THIS refers to money-minting tactics of a private university having two campuses in Lahore. When a student is enrolled, he is charged Rs7,500 as security fee for hostel facility. The atmosphere at the university is not congenial for studies as students use drugs.
When a student leaves the hostel, he is not refunded the security deposit. The university, according to its policy published on its website, can charge quarterly fee of Rs26,000 for a four-year BS Computer Science programme. They adhere to their policy for the first two quarters, and then demand Rs26,000 at the beginning of the semester and the same amount before the final examinations. In case the student does not pay the amount, they do not allow the student to appear in the examinations.
On starting of a new semester, the university administration again demands Rs26000. In brief, they charge Rs26000 thrice in two quarters as against Rs52000 per semester.
The university does not follow its academic schedule which is four and half months for each semester. The academic schedule has been curtailed to serve university’s financial interest.
Recently, a faculty member of the computer department confirmed that the marks obtained by students had been changed by the university administration. Students were failed by the university administration, although they had passed the examinations.
When the result of the fifth semester of BS Computer Science was declared a number of meritorious students were either placed in D category or asked to appear in supplementary examinations.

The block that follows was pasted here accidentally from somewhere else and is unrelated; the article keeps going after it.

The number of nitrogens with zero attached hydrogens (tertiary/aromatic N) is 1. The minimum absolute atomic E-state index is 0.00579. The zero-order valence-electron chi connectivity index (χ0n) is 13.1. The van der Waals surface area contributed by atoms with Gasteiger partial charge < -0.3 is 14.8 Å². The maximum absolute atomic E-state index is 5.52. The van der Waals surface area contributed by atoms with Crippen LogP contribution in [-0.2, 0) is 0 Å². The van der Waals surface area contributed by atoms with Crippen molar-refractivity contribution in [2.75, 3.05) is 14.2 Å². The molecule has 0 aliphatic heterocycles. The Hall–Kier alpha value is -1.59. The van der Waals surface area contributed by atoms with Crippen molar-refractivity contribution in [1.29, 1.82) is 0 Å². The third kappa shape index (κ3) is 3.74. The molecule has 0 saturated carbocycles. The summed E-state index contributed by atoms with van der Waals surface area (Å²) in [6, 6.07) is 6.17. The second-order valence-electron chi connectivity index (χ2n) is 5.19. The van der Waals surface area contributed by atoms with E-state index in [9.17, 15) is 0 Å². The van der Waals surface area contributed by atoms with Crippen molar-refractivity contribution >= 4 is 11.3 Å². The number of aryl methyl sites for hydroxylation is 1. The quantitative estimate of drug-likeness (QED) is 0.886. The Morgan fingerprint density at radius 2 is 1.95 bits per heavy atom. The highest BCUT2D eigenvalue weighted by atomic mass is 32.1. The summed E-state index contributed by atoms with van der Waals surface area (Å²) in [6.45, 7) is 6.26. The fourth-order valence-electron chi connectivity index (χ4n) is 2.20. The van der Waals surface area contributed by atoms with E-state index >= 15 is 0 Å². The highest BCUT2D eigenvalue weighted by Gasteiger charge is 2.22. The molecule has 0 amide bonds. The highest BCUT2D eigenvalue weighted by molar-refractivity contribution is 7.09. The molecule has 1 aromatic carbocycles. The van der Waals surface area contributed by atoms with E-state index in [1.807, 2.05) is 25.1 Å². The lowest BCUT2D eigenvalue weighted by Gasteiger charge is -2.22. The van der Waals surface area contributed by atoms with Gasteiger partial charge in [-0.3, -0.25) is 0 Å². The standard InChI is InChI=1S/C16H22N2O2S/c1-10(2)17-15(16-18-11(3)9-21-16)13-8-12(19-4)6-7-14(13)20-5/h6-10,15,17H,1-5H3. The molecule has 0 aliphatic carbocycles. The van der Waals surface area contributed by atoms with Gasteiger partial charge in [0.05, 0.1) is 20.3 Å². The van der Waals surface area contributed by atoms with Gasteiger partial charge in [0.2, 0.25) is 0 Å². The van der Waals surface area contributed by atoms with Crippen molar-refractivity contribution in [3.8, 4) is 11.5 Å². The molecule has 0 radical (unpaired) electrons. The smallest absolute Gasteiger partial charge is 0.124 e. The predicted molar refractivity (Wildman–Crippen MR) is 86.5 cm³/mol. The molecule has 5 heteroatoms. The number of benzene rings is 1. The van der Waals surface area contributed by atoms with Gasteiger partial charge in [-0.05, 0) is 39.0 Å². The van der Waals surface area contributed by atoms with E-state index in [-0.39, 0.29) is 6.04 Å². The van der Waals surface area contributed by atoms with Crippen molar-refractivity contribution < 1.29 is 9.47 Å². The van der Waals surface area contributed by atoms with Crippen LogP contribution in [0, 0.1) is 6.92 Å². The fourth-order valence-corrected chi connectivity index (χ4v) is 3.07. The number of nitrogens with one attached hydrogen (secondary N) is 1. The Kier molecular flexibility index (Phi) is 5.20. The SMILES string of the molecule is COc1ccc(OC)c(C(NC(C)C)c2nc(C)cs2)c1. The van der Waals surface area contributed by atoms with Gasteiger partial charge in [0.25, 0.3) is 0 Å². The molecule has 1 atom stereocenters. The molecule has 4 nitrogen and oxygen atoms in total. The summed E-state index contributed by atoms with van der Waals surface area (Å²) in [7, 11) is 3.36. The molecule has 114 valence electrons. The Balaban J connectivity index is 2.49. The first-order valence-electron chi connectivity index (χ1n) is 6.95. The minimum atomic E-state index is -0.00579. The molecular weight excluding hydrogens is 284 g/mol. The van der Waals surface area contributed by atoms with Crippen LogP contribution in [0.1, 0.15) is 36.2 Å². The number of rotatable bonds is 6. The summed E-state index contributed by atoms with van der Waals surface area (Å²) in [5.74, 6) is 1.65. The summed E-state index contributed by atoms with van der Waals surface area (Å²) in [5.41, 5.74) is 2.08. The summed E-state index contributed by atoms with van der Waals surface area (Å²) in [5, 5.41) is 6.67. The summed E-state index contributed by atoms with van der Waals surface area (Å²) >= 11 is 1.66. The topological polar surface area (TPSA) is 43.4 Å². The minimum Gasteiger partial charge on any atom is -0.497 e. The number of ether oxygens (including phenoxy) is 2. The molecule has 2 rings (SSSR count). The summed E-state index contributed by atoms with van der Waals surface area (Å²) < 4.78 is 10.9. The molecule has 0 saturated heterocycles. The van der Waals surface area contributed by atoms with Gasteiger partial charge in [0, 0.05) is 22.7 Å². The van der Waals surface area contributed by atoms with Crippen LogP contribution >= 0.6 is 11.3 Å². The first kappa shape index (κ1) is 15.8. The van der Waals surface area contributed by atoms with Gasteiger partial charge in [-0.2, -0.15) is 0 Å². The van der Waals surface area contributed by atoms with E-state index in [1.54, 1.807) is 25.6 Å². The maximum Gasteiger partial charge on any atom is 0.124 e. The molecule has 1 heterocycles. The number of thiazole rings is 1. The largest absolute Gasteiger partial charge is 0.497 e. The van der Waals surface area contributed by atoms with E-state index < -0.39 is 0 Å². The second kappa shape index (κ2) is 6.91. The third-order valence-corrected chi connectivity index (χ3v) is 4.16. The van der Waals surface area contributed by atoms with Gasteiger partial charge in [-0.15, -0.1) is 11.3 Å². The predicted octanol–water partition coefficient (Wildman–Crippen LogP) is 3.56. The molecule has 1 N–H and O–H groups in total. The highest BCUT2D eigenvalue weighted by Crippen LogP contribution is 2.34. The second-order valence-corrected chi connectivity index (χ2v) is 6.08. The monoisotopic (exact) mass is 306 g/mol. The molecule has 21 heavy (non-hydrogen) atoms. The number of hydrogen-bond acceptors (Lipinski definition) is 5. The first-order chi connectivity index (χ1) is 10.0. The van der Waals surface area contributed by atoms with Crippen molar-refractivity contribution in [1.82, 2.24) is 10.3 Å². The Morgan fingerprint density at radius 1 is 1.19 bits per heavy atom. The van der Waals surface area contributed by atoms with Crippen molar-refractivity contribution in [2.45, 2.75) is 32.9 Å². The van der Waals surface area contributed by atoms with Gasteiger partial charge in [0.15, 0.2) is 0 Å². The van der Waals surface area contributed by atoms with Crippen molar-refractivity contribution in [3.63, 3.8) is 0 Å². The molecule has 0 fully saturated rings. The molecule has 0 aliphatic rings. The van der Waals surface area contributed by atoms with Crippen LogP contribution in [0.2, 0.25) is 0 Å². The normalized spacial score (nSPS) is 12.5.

A failed paper or supplementary examinations mean you have to pay additional Rs14,000 to the university. Students are doubtful about the authenticity of the examinations’ results. They do not have faith in the university administration, keeping in view its money-minting tactics.
When students challenged the result and asked for rechecking of the papers, a fee of Rs2,000 per paper was charged. The university does not have the courage and confidence to show the answer sheets even after receiving fee.
When students tell the administration, the matter could be reported to the Higher Education Commission, the university administration says it is least bothered and students should go ahead.
The owner of the varsity, on the one hand, arranges Iftar dinner for the poor during Ramazan, on the other hand, is practicing unethical tactics to earn money. Students know that the university owner has a political background and uses his influence.
A high-powered committee either formed by the Governor of Punjab, who is also the chancellor of the university, or by the HEC, should look into these malpractices to save the future of talented students.
ADNAN FAROOQ Lahore